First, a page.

The talk of nixing Chief Wahoo has reached an all-time high. Could this be the end of the beloved Chief?



There has been an uptick in talk the last couple of weeks with regard to the place that Chief Wahoo holds as mascot of the Cleveland Indians. The hot button issue of racist sports team logos is more pronounced on a national stage in places like Washington, D.C., but that doesn’t mean that Cleveland is immune to the talk. Recently the Cleveland Plain Dealer’s Editorial board released a collective message that they felt it was time for the Indians and the Chief to part ways. Since that time, the Cleveland sports media has been in a tizzy arguing over the validity of the comments calling the Chief caricature racist in addition to question that sits at the center of this debate:


Should the Indians ditch the Chief in favor of the Block C logo or should they continue to use and market Chief Wahoo?


I personally feel that Chief Wahoo transcends any issues of race, color, or creed. When I look at the him, I don’t see a stereotypical caricature of a Native American. I see my first Indians game. I see the crisp grass of the outfield and the freshly raked dirt of the infield. I smell hotdogs, fireworks, and beer. Chief Wahoo isn’t a symbol of my team as much as he is a reminder of all the good things that accompany Indians baseball. As Indians fans, we do not define ourselves by the caricature of Chief Wahoo nor do we use it to mock a culture. In fact, it’s quite the opposite. We hold the Chief dear to our hearts. He is a rallying cry as we root on the Tribe. When we’re asked “who are you?” the response is a finger pointed to the Chief on the front of the hat accompanied by the words “I’m a Cleveland Indian.”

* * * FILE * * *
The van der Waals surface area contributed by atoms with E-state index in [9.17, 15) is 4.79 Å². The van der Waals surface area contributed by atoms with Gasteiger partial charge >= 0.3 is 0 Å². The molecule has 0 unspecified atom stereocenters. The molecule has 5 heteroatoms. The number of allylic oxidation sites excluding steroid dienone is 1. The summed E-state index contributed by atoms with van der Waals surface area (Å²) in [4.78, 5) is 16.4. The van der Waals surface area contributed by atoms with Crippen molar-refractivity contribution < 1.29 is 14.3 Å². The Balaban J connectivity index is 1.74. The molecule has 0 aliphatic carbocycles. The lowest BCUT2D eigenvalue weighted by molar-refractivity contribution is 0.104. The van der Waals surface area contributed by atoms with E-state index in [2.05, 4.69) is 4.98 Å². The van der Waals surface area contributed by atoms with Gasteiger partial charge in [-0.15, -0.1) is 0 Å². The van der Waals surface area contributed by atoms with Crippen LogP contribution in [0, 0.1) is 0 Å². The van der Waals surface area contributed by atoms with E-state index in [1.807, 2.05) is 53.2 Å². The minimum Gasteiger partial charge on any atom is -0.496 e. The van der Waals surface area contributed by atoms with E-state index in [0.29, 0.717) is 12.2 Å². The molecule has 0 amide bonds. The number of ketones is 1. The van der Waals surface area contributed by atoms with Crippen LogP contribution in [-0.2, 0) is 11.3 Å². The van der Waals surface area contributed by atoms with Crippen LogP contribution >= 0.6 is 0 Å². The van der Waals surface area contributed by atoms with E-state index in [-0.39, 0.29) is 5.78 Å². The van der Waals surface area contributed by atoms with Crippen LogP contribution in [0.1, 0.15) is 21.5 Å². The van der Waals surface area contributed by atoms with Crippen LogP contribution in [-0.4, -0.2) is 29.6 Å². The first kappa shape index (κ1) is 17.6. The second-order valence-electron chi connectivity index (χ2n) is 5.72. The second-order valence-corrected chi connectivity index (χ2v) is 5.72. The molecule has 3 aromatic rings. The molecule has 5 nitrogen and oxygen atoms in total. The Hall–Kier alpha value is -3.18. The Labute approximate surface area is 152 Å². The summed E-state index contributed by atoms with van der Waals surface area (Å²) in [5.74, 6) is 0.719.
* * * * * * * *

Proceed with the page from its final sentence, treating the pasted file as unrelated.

Having said that, I don’t deny the fact that Chief Wahoo is, inherently, a racist caricature — He is overtly racist! Denying that is asinine and ignorant. In the times that we live in, it’s probably good that the Indians are moving towards the block C logo. I don’t feel weird wearing him in public. I think if there was a real issue with the Chief, I and others would feel awkward wearing clothing with his visage. The complete opposite is true though. We embrace our logo and wear it proudly. He is a symbol of unity and strength among a community of baseball fans that have been let down more than any other franchise save the Cubs. With all of the hubbub around the Redskins’ logo problems (Dan Snyder is the real problem in Washington, not the logo), the Indians are just a casualty of association. Our logo just happens to be next in line for the throne of “Most Racist” so, naturally, the talk always seems to surround the Indians at some point in or around the season.


What has really surprised me through this logo question has been the lack of coverage by ESPN. For once in my life, I’m actually happy that ESPN isn’t paying attention to Cleveland with respect to Chief Wahoo. Like a locker room situation, it should be handled in-house by those who have skin in the game. In Cleveland’s situation, there are three groups involved: